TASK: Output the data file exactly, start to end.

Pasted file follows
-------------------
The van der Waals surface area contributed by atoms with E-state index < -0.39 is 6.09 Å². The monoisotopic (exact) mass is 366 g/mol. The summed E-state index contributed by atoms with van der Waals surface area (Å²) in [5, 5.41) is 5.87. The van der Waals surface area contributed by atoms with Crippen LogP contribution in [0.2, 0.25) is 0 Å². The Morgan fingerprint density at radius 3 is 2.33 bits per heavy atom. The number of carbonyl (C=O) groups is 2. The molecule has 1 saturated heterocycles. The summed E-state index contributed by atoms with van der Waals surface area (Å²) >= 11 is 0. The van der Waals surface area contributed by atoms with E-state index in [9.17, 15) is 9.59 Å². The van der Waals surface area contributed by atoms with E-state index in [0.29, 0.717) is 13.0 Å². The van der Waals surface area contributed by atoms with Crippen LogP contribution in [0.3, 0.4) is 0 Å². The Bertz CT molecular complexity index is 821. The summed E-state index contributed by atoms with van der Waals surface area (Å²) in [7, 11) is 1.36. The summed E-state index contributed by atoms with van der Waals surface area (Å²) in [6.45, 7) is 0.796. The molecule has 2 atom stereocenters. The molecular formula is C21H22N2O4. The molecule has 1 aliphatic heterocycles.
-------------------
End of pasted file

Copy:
The van der Waals surface area contributed by atoms with E-state index < -0.39 is 6.09 Å². The monoisotopic (exact) mass is 366 g/mol. The summed E-state index contributed by atoms with van der Waals surface area (Å²) in [5, 5.41) is 5.87. The van der Waals surface area contributed by atoms with Crippen LogP contribution in [0.2, 0.25) is 0 Å². The Morgan fingerprint density at radius 3 is 2.33 bits per heavy atom. The number of carbonyl (C=O) groups is 2. The molecule has 1 saturated heterocycles. The summed E-state index contributed by atoms with van der Waals surface area (Å²) >= 11 is 0. The van der Waals surface area contributed by atoms with E-state index in [9.17, 15) is 9.59 Å². The van der Waals surface area contributed by atoms with E-state index in [0.29, 0.717) is 13.0 Å². The van der Waals surface area contributed by atoms with Crippen LogP contribution in [0.3, 0.4) is 0 Å². The Bertz CT molecular complexity index is 821. The summed E-state index contributed by atoms with van der Waals surface area (Å²) in [7, 11) is 1.36. The summed E-state index contributed by atoms with van der Waals surface area (Å²) in [6.45, 7) is 0.796. The molecule has 2 atom stereocenters. The molecular formula is C21H22N2O4. The molecule has 1 aliphatic heterocycles.